Daniel F. v. Blue Shield of California is a judicial review of a plan administrator's denial of a claim for reimbursement of medical treatment. Daniel F. and Shan O. adopted Geoffrey when he was 13 years old. Geoffrey had some psychiatric problems and his parents placed him in the Island View Residential Treatment Center("IVRTC") in Utah on May 24, 2007 for about nine months. I have no idea how much this cost but apparently less than a year and a half of ERISA litigation. Blue Shield refused to pay giving rise to this litigation. This is a case where the insurer told the insured it would not pay for this treatment multiple times:
Blue Shield asserts it did not abuse its discretion by denying plaintiffs’ claims for residential care, because the Plan explicitly states in three different places that it does not cover residential care. Blue Shield also notes that IVRTC advises prospective patients – including, in this instance, Geoffrey and his parents – that residential treatment might not be covered; and that Blue Shield advised IVRTC prior to Geoffrey’s admission that it would not cover residential treatment at IVRTC.The Plaintiffs do not dispute this reading of the policy however, they argue that
the Parity Act requires Blue Shield to provide coverage for residential treatment, because residential treatment plays an important role intreating severely emotionally disturbed (SED) children, and because the Legislature intended that insurers cover “medically necessary” treatment.Judge Phyllis J. Hamilton ruled that there was no violation of the Parity Act:
In particular, the Parity Act does not require that insurers cover residential treatment,and does not require coverage for all "medically necessary health care service," as plaintiffs claim. Rather, it requires only parity of coverage for "outpatient services," "inpatient hospital services," and "partial hospital services," and only for a health care service(physical or mental) that is a benefit provided under a given plan.She granted summary judgment for the defendants.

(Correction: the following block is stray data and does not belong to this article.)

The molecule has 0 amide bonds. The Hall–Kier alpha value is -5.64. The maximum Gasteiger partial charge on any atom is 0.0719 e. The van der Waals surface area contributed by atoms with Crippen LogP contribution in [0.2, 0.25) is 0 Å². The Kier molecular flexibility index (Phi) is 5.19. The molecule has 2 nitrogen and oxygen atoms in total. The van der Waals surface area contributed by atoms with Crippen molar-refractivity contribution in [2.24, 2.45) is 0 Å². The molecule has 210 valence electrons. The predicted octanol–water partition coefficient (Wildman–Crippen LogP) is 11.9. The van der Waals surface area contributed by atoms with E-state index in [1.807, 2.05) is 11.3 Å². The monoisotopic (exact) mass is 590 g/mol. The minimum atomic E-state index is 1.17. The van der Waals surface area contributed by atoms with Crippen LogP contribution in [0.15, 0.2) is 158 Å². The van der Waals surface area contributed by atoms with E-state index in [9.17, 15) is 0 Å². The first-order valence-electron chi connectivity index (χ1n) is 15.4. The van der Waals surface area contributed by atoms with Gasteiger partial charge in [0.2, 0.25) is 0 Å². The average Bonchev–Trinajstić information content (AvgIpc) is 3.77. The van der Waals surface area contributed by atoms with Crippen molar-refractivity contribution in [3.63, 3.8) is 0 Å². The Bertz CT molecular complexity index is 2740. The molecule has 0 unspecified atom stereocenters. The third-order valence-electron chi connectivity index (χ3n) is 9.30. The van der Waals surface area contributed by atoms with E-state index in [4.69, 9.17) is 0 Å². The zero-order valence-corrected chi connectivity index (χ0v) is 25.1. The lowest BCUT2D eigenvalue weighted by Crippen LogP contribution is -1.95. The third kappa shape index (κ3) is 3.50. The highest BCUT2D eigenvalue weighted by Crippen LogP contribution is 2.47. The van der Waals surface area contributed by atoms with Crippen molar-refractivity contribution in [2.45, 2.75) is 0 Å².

Sarbaz v. Wachovia is a typical mortgage fraud case. The plaintiff had a hard time paying off his loan so Wachovia refinanced it for $860,000 at 7%. The plaintiff claims that this is a worse deal than his original loan and he is suing to have his foreclosure undone. Wachovia moves to dismiss because the plaintiff has not shown an effort to tender the mortgage proceeds. Judge Charles R. Breyer agreed and dismissed the claim with prejudice. Similarly, the plaintiff's claim under California's Unfair Competition Law (UCL) failed:
Nor has Sarbaz adequately pleaded how members of the public would likely be deceived by Wachovia’s representations regarding the terms of his loan. Those terms were unambiguous and were included in plain language in the Fixed Rate Mortgage Note.Judge Breyer dismissed the claims with prejudice.